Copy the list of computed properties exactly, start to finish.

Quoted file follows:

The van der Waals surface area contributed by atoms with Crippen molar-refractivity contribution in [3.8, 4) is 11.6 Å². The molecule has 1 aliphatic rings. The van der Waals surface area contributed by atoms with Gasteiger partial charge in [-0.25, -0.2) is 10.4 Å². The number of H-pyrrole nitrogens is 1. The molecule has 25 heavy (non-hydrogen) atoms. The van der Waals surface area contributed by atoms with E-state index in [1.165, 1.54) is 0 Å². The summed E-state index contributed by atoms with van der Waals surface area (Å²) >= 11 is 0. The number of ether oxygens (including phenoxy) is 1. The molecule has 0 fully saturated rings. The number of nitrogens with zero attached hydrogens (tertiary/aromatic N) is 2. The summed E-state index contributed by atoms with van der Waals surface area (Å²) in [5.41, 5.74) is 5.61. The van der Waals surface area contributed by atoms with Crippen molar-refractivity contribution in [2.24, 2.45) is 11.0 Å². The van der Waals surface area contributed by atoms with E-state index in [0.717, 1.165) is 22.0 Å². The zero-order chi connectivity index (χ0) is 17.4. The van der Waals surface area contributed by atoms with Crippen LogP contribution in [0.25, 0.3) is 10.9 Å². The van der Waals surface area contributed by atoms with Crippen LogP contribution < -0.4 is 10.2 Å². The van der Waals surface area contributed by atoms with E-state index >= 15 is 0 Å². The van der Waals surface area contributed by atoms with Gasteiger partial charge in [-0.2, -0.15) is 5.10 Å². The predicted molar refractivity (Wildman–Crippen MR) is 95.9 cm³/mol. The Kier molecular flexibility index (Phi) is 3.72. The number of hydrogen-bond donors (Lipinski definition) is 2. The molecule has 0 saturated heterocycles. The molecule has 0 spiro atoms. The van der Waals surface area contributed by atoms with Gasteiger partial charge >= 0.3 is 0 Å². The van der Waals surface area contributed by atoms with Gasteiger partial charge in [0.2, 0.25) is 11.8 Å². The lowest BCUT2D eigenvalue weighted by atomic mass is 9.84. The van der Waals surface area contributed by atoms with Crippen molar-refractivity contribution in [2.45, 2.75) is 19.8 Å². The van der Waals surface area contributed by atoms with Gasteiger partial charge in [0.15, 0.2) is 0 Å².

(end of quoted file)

The van der Waals surface area contributed by atoms with Crippen molar-refractivity contribution in [3.8, 4) is 11.6 Å². The molecule has 1 aliphatic rings. The van der Waals surface area contributed by atoms with Gasteiger partial charge in [-0.25, -0.2) is 10.4 Å². The number of H-pyrrole nitrogens is 1. The molecule has 25 heavy (non-hydrogen) atoms. The van der Waals surface area contributed by atoms with E-state index in [1.165, 1.54) is 0 Å². The summed E-state index contributed by atoms with van der Waals surface area (Å²) >= 11 is 0. The number of ether oxygens (including phenoxy) is 1. The molecule has 0 fully saturated rings. The number of nitrogens with zero attached hydrogens (tertiary/aromatic N) is 2. The summed E-state index contributed by atoms with van der Waals surface area (Å²) in [5.41, 5.74) is 5.61. The van der Waals surface area contributed by atoms with Crippen molar-refractivity contribution in [2.24, 2.45) is 11.0 Å². The van der Waals surface area contributed by atoms with E-state index in [0.717, 1.165) is 22.0 Å². The zero-order chi connectivity index (χ0) is 17.4. The van der Waals surface area contributed by atoms with Crippen LogP contribution in [0.25, 0.3) is 10.9 Å². The van der Waals surface area contributed by atoms with Crippen LogP contribution < -0.4 is 10.2 Å². The van der Waals surface area contributed by atoms with E-state index >= 15 is 0 Å². The van der Waals surface area contributed by atoms with Gasteiger partial charge in [-0.2, -0.15) is 5.10 Å². The predicted molar refractivity (Wildman–Crippen MR) is 95.9 cm³/mol. The Kier molecular flexibility index (Phi) is 3.72. The number of hydrogen-bond donors (Lipinski definition) is 2. The molecule has 0 saturated heterocycles. The molecule has 0 spiro atoms. The van der Waals surface area contributed by atoms with Gasteiger partial charge >= 0.3 is 0 Å². The van der Waals surface area contributed by atoms with Gasteiger partial charge in [0.2, 0.25) is 11.8 Å². The lowest BCUT2D eigenvalue weighted by atomic mass is 9.84. The van der Waals surface area contributed by atoms with Crippen molar-refractivity contribution in [2.45, 2.75) is 19.8 Å². The van der Waals surface area contributed by atoms with Gasteiger partial charge in [0.15, 0.2) is 0 Å².